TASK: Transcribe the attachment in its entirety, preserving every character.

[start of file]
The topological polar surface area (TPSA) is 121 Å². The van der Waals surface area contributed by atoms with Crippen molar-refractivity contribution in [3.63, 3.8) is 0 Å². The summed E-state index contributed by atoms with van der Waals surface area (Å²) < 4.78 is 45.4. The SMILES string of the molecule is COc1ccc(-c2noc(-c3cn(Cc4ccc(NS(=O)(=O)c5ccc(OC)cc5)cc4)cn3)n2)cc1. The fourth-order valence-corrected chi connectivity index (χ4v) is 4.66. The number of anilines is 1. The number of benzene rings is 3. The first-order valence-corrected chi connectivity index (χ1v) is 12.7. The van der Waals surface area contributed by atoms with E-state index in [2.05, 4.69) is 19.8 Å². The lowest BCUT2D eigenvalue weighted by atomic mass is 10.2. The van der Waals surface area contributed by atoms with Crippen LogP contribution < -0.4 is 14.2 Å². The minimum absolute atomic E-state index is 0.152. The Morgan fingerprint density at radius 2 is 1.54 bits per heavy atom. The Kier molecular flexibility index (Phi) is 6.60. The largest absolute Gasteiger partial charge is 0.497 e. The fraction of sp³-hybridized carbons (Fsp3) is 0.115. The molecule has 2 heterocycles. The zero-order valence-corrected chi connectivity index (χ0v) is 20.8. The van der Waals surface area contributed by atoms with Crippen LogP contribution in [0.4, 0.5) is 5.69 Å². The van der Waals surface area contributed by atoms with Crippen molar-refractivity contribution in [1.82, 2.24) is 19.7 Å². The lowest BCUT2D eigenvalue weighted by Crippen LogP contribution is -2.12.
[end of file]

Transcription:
The topological polar surface area (TPSA) is 121 Å². The van der Waals surface area contributed by atoms with Crippen molar-refractivity contribution in [3.63, 3.8) is 0 Å². The summed E-state index contributed by atoms with van der Waals surface area (Å²) < 4.78 is 45.4. The SMILES string of the molecule is COc1ccc(-c2noc(-c3cn(Cc4ccc(NS(=O)(=O)c5ccc(OC)cc5)cc4)cn3)n2)cc1. The fourth-order valence-corrected chi connectivity index (χ4v) is 4.66. The number of anilines is 1. The number of benzene rings is 3. The first-order valence-corrected chi connectivity index (χ1v) is 12.7. The van der Waals surface area contributed by atoms with E-state index in [2.05, 4.69) is 19.8 Å². The lowest BCUT2D eigenvalue weighted by atomic mass is 10.2. The van der Waals surface area contributed by atoms with Crippen LogP contribution < -0.4 is 14.2 Å². The minimum absolute atomic E-state index is 0.152. The Morgan fingerprint density at radius 2 is 1.54 bits per heavy atom. The Kier molecular flexibility index (Phi) is 6.60. The largest absolute Gasteiger partial charge is 0.497 e. The fraction of sp³-hybridized carbons (Fsp3) is 0.115. The molecule has 2 heterocycles. The zero-order valence-corrected chi connectivity index (χ0v) is 20.8. The van der Waals surface area contributed by atoms with Crippen LogP contribution in [0.4, 0.5) is 5.69 Å². The van der Waals surface area contributed by atoms with Crippen molar-refractivity contribution in [1.82, 2.24) is 19.7 Å². The lowest BCUT2D eigenvalue weighted by Crippen LogP contribution is -2.12.